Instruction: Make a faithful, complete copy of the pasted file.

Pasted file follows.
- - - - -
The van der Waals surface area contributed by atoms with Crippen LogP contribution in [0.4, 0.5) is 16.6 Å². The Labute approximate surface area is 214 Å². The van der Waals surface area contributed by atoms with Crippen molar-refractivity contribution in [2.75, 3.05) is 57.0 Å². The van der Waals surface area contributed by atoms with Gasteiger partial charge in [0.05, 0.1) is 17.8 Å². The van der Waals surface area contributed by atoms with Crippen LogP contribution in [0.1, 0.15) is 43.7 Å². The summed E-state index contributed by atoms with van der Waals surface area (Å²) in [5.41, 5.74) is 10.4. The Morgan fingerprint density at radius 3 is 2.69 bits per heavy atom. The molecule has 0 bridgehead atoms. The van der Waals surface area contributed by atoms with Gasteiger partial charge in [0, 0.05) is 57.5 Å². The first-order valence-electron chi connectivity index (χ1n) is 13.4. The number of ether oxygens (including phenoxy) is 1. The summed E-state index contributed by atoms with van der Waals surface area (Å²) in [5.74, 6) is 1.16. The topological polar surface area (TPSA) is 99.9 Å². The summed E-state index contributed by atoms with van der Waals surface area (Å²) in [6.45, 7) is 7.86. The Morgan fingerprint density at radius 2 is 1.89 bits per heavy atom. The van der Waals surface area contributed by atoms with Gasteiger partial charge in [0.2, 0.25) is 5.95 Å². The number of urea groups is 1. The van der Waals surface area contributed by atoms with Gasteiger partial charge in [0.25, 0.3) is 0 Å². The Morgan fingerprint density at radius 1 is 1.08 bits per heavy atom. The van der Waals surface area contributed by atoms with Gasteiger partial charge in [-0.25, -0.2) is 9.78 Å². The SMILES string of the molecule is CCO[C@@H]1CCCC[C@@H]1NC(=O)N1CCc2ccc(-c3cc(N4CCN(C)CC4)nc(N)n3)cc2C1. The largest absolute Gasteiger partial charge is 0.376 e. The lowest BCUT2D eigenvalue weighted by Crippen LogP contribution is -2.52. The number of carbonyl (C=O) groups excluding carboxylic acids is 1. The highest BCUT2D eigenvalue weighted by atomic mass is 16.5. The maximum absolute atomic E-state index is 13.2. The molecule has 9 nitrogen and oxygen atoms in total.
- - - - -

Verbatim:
The van der Waals surface area contributed by atoms with Crippen LogP contribution in [0.4, 0.5) is 16.6 Å². The Labute approximate surface area is 214 Å². The van der Waals surface area contributed by atoms with Crippen molar-refractivity contribution in [2.75, 3.05) is 57.0 Å². The van der Waals surface area contributed by atoms with Gasteiger partial charge in [0.05, 0.1) is 17.8 Å². The van der Waals surface area contributed by atoms with Crippen LogP contribution in [0.1, 0.15) is 43.7 Å². The summed E-state index contributed by atoms with van der Waals surface area (Å²) in [5.41, 5.74) is 10.4. The Morgan fingerprint density at radius 3 is 2.69 bits per heavy atom. The molecule has 0 bridgehead atoms. The van der Waals surface area contributed by atoms with Gasteiger partial charge in [0, 0.05) is 57.5 Å². The first-order valence-electron chi connectivity index (χ1n) is 13.4. The number of ether oxygens (including phenoxy) is 1. The summed E-state index contributed by atoms with van der Waals surface area (Å²) in [5.74, 6) is 1.16. The topological polar surface area (TPSA) is 99.9 Å². The summed E-state index contributed by atoms with van der Waals surface area (Å²) in [6.45, 7) is 7.86. The Morgan fingerprint density at radius 2 is 1.89 bits per heavy atom. The van der Waals surface area contributed by atoms with Gasteiger partial charge in [0.2, 0.25) is 5.95 Å². The number of urea groups is 1. The van der Waals surface area contributed by atoms with Gasteiger partial charge in [0.25, 0.3) is 0 Å². The Morgan fingerprint density at radius 1 is 1.08 bits per heavy atom. The van der Waals surface area contributed by atoms with Gasteiger partial charge in [-0.25, -0.2) is 9.78 Å². The SMILES string of the molecule is CCO[C@@H]1CCCC[C@@H]1NC(=O)N1CCc2ccc(-c3cc(N4CCN(C)CC4)nc(N)n3)cc2C1. The largest absolute Gasteiger partial charge is 0.376 e. The lowest BCUT2D eigenvalue weighted by Crippen LogP contribution is -2.52. The number of carbonyl (C=O) groups excluding carboxylic acids is 1. The highest BCUT2D eigenvalue weighted by atomic mass is 16.5. The maximum absolute atomic E-state index is 13.2. The molecule has 9 nitrogen and oxygen atoms in total.